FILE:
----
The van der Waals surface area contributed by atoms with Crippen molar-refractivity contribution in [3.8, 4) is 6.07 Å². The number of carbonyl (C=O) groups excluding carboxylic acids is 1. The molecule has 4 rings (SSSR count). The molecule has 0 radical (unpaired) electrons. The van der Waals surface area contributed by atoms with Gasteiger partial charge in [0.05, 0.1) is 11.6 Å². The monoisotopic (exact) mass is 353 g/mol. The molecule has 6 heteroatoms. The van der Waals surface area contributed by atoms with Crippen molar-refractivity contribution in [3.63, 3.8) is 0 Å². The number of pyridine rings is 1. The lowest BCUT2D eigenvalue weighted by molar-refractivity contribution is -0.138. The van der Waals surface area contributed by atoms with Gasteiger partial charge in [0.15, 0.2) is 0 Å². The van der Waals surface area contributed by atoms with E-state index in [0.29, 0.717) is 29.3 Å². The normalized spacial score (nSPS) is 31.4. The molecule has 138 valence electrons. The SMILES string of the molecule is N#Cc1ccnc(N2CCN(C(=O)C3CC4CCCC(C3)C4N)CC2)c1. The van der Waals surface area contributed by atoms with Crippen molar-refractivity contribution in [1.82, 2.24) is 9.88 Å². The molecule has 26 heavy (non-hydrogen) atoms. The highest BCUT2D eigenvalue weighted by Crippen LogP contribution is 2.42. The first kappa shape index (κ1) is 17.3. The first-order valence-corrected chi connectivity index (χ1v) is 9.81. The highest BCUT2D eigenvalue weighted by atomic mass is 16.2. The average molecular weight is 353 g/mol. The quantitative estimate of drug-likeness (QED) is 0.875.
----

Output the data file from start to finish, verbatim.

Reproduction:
The van der Waals surface area contributed by atoms with Crippen molar-refractivity contribution in [3.8, 4) is 6.07 Å². The number of carbonyl (C=O) groups excluding carboxylic acids is 1. The molecule has 4 rings (SSSR count). The molecule has 0 radical (unpaired) electrons. The van der Waals surface area contributed by atoms with Gasteiger partial charge in [0.05, 0.1) is 11.6 Å². The monoisotopic (exact) mass is 353 g/mol. The molecule has 6 heteroatoms. The van der Waals surface area contributed by atoms with Crippen molar-refractivity contribution in [3.63, 3.8) is 0 Å². The number of pyridine rings is 1. The lowest BCUT2D eigenvalue weighted by molar-refractivity contribution is -0.138. The van der Waals surface area contributed by atoms with Gasteiger partial charge in [0.15, 0.2) is 0 Å². The van der Waals surface area contributed by atoms with E-state index in [0.29, 0.717) is 29.3 Å². The normalized spacial score (nSPS) is 31.4. The molecule has 138 valence electrons. The SMILES string of the molecule is N#Cc1ccnc(N2CCN(C(=O)C3CC4CCCC(C3)C4N)CC2)c1. The van der Waals surface area contributed by atoms with Crippen molar-refractivity contribution in [1.82, 2.24) is 9.88 Å². The molecule has 26 heavy (non-hydrogen) atoms. The highest BCUT2D eigenvalue weighted by Crippen LogP contribution is 2.42. The first kappa shape index (κ1) is 17.3. The first-order valence-corrected chi connectivity index (χ1v) is 9.81. The highest BCUT2D eigenvalue weighted by atomic mass is 16.2. The average molecular weight is 353 g/mol. The quantitative estimate of drug-likeness (QED) is 0.875.